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What Insurance do I Need in Singapore?

Insurance is a fundamental aspect of financial planning that provides individuals, families, and businesses with a safety net in the face of unexpected events. It plays a crucial role in risk management and offers peace of mind by providing financial protection when it’s needed the most.

Navigating the world of insurance can be a daunting task, especially in a dynamic and vibrant city-state like Singapore. With a myriad of options available, individuals often find themselves wondering, “What insurance do I need in Singapore?” The answer to this question is not universal and depends on various factors such as personal circumstances, lifestyle, and financial goals. In this discussion, we’ll explore the four key principles behind buying insurance, shedding light on why it’s essential and how it can safeguard your financial well-being. Whether it’s protecting your health, securing your assets, or ensuring your loved ones’ future, understanding these principles will empower you to make informed decisions when it comes to choosing the right insurance coverage.

Insurance Principle 1: The Expense that Shapes Financial Security

For many of us, the topic of insurance rarely sparks enthusiastic conversation, and it might even trigger negative sentiments, depending on our perceptions of insurance. Nevertheless, it is a critical subject, as it forms the bedrock of our financial plans. Mishandling insurance can potentially lead to future financial challenges. In this original MoneyOwl series on insurance planning, we present 12 fundamental principles of insurance, derived from our extensive experience providing financial guidance to our clients.

When we acquire the latest mobile phone, we part with money in return for the device.

When we visit a hair salon, we exchange money for the services rendered.

What about insurance? What is the reason we pay our insurance company?

Certainly, it’s not for the stack of documents filled with terminology that perplexes us.

In its purest essence, we pay a modest sum of money in exchange for a substantially larger lump sum payout in the event of a rare occurrence such as death, disability, or illness. For instance, a 25-year-old pays $1 per day in exchange for a $1 million death benefit.

Although the probability of these events occurring is typically quite low, their impact on our lives can be profoundly severe. From a purely mathematical standpoint, that same 25-year-old would have relinquished a potential $2 million in earnings if they were to permanently lose their ability to work.

Most of us lack the financial resources to immediately replace our income many times over if we become unable to work. Thus, we entrust insurance companies to assume this risk on our behalf. In a more abstract sense, we pay them to provide us with a safety net, one we hope to never need.

Given that insurance is an expense—a sum you pay for the security net—it makes sense, especially for cost-conscious Singaporeans, to seek the lowest possible expenditure for the highest attainable coverage.

Insurance Principle 2: Insurance Primarily Provides Protection

If you were to input your life insurance premiums into a budget worksheet, how would you categorize them – as an expense, savings, or investment?

Perhaps, if your insurance plan has a cash value component, you might perceive it as a form of savings. Alternatively, if your insurance plan invests in unit trusts, you might regard it as an investment.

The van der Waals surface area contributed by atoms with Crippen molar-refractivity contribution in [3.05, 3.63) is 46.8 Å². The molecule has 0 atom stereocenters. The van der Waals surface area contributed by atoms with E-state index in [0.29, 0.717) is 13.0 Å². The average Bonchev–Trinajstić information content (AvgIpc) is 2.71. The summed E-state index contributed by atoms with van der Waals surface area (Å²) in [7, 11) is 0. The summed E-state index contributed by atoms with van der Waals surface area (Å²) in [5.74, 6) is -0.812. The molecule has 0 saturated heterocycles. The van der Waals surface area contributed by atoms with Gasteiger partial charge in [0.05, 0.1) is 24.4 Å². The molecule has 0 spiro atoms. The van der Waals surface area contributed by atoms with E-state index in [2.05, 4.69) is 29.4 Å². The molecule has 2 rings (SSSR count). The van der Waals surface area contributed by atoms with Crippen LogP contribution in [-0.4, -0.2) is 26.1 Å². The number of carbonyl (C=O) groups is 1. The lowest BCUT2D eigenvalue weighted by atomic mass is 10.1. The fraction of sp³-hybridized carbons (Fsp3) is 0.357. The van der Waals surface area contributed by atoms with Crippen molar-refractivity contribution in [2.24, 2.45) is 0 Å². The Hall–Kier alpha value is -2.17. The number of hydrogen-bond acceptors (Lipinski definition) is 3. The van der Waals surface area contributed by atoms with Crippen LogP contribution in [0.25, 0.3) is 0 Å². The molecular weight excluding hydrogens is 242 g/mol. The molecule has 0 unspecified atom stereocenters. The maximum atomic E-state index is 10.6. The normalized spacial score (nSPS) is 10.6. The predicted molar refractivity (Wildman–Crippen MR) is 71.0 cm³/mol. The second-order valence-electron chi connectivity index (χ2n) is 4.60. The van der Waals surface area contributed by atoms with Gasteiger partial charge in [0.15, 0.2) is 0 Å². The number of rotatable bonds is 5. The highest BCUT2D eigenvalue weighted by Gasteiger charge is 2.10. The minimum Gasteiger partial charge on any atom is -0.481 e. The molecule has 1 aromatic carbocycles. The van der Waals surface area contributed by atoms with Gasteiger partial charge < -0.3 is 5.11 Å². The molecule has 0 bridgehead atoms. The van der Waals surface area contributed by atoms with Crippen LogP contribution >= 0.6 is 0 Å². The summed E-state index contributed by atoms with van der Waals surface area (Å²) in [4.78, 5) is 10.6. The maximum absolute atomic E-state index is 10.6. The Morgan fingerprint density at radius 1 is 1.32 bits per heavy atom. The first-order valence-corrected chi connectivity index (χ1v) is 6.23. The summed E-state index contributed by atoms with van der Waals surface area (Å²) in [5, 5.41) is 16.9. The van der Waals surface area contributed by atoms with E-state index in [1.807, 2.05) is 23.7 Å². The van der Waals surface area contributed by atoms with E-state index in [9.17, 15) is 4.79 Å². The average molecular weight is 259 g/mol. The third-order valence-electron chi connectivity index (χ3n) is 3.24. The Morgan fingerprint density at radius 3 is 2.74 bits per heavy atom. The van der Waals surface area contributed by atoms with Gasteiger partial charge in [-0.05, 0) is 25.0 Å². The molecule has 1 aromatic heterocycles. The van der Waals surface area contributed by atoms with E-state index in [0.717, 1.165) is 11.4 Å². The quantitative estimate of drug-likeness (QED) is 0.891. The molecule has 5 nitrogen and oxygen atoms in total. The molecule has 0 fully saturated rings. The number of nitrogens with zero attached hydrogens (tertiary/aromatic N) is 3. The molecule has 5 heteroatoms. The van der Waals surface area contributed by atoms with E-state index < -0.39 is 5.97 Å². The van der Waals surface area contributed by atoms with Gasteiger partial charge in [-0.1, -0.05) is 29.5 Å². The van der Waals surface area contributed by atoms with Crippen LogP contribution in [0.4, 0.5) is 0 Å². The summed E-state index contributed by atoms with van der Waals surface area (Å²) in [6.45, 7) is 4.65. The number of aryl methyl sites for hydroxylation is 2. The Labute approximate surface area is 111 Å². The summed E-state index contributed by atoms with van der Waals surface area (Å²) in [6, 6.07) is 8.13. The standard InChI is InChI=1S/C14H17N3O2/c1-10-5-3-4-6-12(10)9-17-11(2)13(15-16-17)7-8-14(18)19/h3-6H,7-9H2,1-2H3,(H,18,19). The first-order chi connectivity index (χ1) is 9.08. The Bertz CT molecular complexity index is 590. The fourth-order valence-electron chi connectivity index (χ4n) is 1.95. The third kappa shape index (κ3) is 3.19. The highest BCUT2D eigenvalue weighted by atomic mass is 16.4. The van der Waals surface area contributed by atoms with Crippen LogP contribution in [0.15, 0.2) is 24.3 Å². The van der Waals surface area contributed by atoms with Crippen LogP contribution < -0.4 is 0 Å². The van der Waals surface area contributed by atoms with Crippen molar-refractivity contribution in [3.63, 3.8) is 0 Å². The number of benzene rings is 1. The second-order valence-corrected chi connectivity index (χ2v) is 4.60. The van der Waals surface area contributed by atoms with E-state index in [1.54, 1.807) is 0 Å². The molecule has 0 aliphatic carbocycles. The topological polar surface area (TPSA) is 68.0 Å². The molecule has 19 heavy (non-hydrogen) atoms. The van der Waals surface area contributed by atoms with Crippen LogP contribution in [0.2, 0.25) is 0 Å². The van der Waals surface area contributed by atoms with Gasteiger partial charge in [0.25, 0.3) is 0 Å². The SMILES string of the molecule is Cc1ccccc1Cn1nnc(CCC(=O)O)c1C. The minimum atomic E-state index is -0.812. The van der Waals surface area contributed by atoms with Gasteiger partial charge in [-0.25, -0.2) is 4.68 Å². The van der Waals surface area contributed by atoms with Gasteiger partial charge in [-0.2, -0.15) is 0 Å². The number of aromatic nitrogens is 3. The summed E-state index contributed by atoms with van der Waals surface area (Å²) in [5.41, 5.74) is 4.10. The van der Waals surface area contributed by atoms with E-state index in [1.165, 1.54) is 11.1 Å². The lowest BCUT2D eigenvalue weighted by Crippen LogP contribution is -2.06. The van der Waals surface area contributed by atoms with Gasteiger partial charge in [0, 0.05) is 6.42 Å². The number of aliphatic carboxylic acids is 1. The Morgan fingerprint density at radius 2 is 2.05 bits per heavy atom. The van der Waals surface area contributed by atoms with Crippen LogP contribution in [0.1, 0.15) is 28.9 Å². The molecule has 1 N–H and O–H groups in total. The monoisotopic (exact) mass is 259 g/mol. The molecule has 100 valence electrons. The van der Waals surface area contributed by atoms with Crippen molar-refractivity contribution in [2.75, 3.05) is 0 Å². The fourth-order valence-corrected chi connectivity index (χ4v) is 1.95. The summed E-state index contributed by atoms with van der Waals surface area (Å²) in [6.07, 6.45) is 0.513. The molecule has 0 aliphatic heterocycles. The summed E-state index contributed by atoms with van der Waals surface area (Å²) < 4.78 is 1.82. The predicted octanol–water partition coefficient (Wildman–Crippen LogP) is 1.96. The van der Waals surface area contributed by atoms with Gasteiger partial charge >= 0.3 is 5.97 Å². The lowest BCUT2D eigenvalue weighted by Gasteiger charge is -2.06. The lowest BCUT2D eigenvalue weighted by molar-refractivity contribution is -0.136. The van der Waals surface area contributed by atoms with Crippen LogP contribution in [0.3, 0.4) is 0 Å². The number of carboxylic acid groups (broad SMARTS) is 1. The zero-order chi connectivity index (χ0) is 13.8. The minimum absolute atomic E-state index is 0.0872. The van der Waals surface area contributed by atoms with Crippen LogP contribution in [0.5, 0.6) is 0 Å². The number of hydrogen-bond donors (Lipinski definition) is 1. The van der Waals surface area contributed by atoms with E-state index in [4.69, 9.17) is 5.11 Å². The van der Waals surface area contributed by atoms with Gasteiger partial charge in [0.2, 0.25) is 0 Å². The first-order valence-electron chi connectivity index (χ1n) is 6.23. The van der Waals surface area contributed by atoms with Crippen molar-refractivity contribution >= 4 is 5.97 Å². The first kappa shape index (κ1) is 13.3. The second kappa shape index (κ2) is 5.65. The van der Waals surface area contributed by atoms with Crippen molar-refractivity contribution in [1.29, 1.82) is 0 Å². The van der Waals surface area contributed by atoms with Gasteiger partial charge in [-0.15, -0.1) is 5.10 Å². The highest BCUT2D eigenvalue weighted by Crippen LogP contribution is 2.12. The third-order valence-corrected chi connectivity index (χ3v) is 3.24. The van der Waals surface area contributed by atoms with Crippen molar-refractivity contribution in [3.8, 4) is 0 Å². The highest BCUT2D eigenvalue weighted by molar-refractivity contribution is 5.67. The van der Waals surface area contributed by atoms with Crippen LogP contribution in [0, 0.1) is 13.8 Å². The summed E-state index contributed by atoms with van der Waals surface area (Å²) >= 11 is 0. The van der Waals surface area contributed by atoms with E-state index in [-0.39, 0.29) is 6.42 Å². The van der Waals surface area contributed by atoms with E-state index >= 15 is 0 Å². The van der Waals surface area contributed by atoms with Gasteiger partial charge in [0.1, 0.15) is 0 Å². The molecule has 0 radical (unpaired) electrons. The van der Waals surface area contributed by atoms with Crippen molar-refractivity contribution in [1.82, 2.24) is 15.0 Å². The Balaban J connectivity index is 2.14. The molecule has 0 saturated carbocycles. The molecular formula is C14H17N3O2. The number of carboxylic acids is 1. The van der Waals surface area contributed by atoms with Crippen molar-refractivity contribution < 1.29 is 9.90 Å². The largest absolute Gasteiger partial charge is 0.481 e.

Rarely would one categorize insurance as an expense, since this implies paying for a product that is intangible, hoping never to use it, and acknowledging that the expenditure won’t be recovered if nothing adverse happens.

We tend to view insurance as a means to enhance our wealth. This inclination aligns with the way the insurance industry has repositioned itself for better marketability.

According to the Life Insurance Association Singapore (LIA), 48% of new insurance sales in Q1 2020 were attributed to products with cash values, while investment-linked policies comprised an additional 20% of the market. These policies attract attention because they offer the potential for wealth accumulation by channeling a significant portion of your premiums into the insurer’s participating fund or unit trusts.

We firmly believe that the primary purpose of insurance is protection, with wealth accumulation considered a secondary objective at most.

Just as we wouldn’t order bubble tea with cheese toppings to satisfy our cheese cravings, an insurance policy is rarely the most cost-effective means of growing your wealth.

Insurance is essentially designed to safeguard you and your loved ones against unforeseen events that could disrupt your ability to work. Don’t compromise the core benefit of insurance by fixating on the idea of receiving money back.

When we blend our aspirations for wealth accumulation with the fundamental aim of protection, we typically end up spending more on insurance, acquiring less coverage than necessary. It’s akin to buying an umbrella that’s too small to shield you from the rain because you paid a premium for the option to receive a refund in case you don’t use it. This approach seems counterproductive, doesn’t it?

Insurance Principle 3 – Insurance as the Foundation for Wealth Building

“Why should I pay for protection against something unlikely to happen, with no possibility of a refund? Isn’t it wiser to embrace the risk and maintain full control of my finances, rather than relying on someone else’s terms and conditions?”

This perspective often leads some individuals to believe that purchasing life insurance is unnecessary. They intend to rely on their savings and investments to navigate any potential setbacks, and if nothing adverse occurs, they consider it a victory, having spent nothing on insurance.

Interestingly, insurance and investments are two complementary facets of the same strategy for building wealth. In your 20s, your human capital (i.e., the present value of your future earnings) is at its peak, while your financial capital (referring to your savings and investments) is relatively modest, given that you’ve just initiated your earning journey.